Green roofs – growing opportunities for the future

Optigreen’s Stefan Zeller discusses the last ten years of green roofing the UK and where he sees the future of the market. 

Optigreen – Ten years of green roof activity in the UK


It is now ten years since Optigreen/ Optigruen International AG became involved in the UK green roof market having already had over 30 years of roof greening experience in Europe. Over this time the roof greening industry in the UK has grown significantly and green roofs are now much more commonly specified mainly on new build projects, and also to a certain extent on building refurbishments.

So will this development continue over the next ten years and if so in what way? The indications are that it will and that green roofs will become a more mainstream part of a typical roof specification in the future. This will be driven by the need for greater ecological mitigation on new development sites, stricter water attenuation requirements in light of climate change and the need for more green space in built up areas.

So what challenges will this future growth present and what opportunities does it provide? Let’s have a look at a few key considerations.


Optigreen - extensive green roof
Wildflower green roof – Sheffield – Optigreen

A large number of products for green roof applications have been launched in the UK in the past ten years. Some of these are very good whilst others, which are probably fine in others forms of horticulture, are not as part of a green roof where plants are expected to thrive in minimal build-up depths on the most exposed part of a building i.e the roof. The continued move to a greater diversity of specifications in the future will require tried and tested systems rather than individual products.

Green roofs are also being increasingly used to address particular issues, such as water attenuation, where an engineered solution is often required. For example, Optigreen has been involved with a roof refurbishment project at the Victoria Shopping Centre in Nottingham where shallow sedum roof areas are replacing the existing deep planters. Using our retention solution the water attenuation performance of the original planters is being exceeded and will permanently relieve pressure on the centre’s drainage system.

My advice to specifiers and contractors is to ensure that when it comes to green roof products you select a tried and tested system rather than individual products and a specialist supplier that can provide full technical support. Contrary to popular belief, it’s not necessary for the green roof system to be supplied by the waterproofing manufacturer. However, it is important for the waterproofing to be compatible with a green roof specification and to, ideally, be root resistant.

Standards and regulation

Ten years ago the main source of independent information in terms of green roof specification and installation was the German FLL Guidelines and this is still an important document in our industry today. Subsequently, the Green Roof Organisation (GRO) was established as a partnership of manufacturers and stakeholders to develop guidance for specification, design, manufacturing, installation and maintenance of Green Roofs. GRO launched the “Green Roof Code of Best Practice for the UK” in 2011 and a new more comprehensive code was launched in 2014. This provides clear and vital information to anyone involved with specifying or installing a green roof.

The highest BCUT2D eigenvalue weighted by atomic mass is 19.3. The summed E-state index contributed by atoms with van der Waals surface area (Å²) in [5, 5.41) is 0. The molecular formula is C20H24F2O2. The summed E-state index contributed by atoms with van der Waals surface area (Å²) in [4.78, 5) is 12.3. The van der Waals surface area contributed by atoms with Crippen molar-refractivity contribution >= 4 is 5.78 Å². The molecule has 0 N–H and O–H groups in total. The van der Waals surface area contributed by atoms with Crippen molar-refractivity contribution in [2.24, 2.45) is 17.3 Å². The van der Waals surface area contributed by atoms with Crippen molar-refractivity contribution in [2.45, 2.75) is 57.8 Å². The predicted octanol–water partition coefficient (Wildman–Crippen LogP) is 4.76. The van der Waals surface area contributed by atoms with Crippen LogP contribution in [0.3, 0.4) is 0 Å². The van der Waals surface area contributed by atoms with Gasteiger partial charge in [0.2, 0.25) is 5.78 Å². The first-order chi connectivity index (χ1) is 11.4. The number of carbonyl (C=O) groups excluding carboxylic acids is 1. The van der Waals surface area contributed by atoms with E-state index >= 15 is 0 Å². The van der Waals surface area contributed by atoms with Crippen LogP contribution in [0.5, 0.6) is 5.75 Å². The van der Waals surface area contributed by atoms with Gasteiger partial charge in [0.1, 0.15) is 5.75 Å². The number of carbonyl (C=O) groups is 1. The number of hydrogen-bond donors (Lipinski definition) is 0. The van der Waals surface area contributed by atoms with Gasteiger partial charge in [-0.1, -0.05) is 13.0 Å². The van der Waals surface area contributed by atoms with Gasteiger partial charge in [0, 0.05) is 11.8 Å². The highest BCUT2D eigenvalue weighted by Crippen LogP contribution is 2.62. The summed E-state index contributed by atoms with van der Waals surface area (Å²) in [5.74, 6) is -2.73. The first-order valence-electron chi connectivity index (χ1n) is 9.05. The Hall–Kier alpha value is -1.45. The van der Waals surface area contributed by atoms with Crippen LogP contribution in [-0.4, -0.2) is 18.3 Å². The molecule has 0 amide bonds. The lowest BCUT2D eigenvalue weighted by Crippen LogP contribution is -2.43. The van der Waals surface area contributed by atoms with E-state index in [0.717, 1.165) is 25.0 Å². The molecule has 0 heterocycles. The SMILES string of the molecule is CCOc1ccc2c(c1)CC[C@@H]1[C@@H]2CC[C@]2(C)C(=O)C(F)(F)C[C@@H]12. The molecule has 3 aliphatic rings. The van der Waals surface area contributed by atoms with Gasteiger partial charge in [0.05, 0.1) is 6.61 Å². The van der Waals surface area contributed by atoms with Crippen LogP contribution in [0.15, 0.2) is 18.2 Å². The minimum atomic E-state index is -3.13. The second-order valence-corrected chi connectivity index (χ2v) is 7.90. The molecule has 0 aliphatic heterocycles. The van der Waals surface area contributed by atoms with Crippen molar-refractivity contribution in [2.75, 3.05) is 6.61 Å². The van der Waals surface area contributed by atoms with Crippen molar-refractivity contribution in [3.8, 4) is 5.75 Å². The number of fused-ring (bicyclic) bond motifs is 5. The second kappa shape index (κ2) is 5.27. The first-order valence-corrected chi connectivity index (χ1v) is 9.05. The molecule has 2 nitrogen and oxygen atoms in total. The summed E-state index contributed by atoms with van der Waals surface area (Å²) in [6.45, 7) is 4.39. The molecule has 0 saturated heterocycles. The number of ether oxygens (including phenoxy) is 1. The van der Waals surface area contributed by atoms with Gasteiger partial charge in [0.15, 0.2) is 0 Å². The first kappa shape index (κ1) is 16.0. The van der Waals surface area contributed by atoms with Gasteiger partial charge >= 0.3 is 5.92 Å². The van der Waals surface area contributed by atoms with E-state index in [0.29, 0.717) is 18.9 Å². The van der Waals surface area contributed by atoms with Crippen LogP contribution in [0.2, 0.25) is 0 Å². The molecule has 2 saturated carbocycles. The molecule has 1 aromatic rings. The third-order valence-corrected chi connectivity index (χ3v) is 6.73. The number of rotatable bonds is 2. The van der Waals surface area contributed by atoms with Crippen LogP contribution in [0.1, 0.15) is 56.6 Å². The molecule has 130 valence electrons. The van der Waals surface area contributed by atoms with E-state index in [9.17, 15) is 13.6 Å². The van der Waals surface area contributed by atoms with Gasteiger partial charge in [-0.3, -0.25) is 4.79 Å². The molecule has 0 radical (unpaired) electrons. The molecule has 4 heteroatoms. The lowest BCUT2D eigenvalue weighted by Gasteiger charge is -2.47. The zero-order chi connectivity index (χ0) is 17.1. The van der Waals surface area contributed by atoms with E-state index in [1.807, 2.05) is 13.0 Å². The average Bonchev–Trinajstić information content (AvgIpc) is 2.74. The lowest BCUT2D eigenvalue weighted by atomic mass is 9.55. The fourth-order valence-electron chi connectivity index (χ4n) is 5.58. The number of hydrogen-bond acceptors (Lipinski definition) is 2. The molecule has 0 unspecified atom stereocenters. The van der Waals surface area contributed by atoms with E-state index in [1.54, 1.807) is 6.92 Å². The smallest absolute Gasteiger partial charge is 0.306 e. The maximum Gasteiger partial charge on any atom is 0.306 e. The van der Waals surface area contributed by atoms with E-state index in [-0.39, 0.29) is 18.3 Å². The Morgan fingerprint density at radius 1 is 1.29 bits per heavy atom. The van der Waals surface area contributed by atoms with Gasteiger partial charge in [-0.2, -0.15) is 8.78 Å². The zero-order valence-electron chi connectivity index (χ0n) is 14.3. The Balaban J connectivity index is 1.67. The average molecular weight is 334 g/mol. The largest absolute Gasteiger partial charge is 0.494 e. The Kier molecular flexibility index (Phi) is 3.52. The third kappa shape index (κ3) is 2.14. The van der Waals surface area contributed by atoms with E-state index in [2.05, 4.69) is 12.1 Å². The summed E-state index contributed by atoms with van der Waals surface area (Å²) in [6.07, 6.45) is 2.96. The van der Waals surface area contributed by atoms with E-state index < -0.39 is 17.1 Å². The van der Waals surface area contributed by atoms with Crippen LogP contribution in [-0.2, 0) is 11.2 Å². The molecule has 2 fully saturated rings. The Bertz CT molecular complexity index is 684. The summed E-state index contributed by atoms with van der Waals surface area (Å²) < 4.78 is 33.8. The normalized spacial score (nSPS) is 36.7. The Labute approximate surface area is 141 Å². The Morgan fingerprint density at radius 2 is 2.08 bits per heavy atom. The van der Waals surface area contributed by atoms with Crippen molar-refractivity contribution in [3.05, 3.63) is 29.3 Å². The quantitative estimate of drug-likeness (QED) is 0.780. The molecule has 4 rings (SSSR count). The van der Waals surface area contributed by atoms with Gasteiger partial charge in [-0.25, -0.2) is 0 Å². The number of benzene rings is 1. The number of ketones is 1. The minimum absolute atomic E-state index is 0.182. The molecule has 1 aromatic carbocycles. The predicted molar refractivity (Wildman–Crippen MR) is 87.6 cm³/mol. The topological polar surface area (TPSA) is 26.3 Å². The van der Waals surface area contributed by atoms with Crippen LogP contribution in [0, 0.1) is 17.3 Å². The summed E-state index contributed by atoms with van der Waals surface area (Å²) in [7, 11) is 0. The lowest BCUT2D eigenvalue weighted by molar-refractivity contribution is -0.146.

Opportunities for the roofing contractor

In other European green roof markets the supply and installation of green roofs is a separate trade to roof waterproofing. As a result of this green roof contractors have developed the skills necessary to provide an efficient, high quality installation service and have also played their part in developing some of the decent products that we now benefit from in the UK.

In the UK, however, things are somewhat different. It has become common practice for the green roof to be part of the overall roofing package with the roofing contractor expected to supply and install it. Many roofing contractors have decided not to have their labour involved in “gardening” and have either declined to quote or have sub-contracted the green roof, often to a company they know very little about but who were cheap. However, as is often the case, you get what you pay for.

The good news is that roofing contractors can be involved with the expanding green roof market in a more positive way in the future. Firstly the expertise and training is available through quality suppliers and manufacturers for them to become directly involved with the green roof element if they wish. For example, in 2012 Optigreen launched the first dedicated approved contractor scheme within the UK green roof market, called the Optigreen Partner Network, where as part of the benefits of the scheme company personnel receive training on products and estimating as well as installation techniques. This means that the supply and installation of extensive green roofs at least can now regularly be within the roofing contractor’s remit.

The next ten years certainly promise to be an even more exciting time in the development of roof greening providing plenty of opportunities for those wanting to be involved in this newer sector of the roofing industry.

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